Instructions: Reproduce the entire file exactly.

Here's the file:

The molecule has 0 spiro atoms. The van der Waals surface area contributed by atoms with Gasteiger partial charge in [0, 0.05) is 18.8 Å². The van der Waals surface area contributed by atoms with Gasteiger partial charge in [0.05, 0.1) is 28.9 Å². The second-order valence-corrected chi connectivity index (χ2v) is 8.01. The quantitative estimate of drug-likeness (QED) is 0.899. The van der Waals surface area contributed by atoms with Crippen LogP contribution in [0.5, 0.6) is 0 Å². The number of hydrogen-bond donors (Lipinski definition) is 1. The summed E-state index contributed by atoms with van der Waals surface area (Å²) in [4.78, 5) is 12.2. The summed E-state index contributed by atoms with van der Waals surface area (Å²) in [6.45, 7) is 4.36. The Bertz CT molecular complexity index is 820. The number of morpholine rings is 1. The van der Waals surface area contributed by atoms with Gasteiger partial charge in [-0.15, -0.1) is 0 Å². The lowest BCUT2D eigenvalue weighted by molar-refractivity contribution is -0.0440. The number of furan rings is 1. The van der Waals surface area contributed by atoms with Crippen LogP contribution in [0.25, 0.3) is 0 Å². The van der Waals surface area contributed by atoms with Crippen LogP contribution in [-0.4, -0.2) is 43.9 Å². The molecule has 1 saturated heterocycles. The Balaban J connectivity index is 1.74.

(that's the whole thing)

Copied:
The molecule has 0 spiro atoms. The van der Waals surface area contributed by atoms with Gasteiger partial charge in [0, 0.05) is 18.8 Å². The van der Waals surface area contributed by atoms with Gasteiger partial charge in [0.05, 0.1) is 28.9 Å². The second-order valence-corrected chi connectivity index (χ2v) is 8.01. The quantitative estimate of drug-likeness (QED) is 0.899. The van der Waals surface area contributed by atoms with Crippen LogP contribution in [0.5, 0.6) is 0 Å². The number of hydrogen-bond donors (Lipinski definition) is 1. The summed E-state index contributed by atoms with van der Waals surface area (Å²) in [4.78, 5) is 12.2. The summed E-state index contributed by atoms with van der Waals surface area (Å²) in [6.45, 7) is 4.36. The Bertz CT molecular complexity index is 820. The number of morpholine rings is 1. The van der Waals surface area contributed by atoms with Gasteiger partial charge in [-0.15, -0.1) is 0 Å². The lowest BCUT2D eigenvalue weighted by molar-refractivity contribution is -0.0440. The number of furan rings is 1. The van der Waals surface area contributed by atoms with Crippen LogP contribution in [0.25, 0.3) is 0 Å². The van der Waals surface area contributed by atoms with Crippen LogP contribution in [-0.4, -0.2) is 43.9 Å². The molecule has 1 saturated heterocycles. The Balaban J connectivity index is 1.74.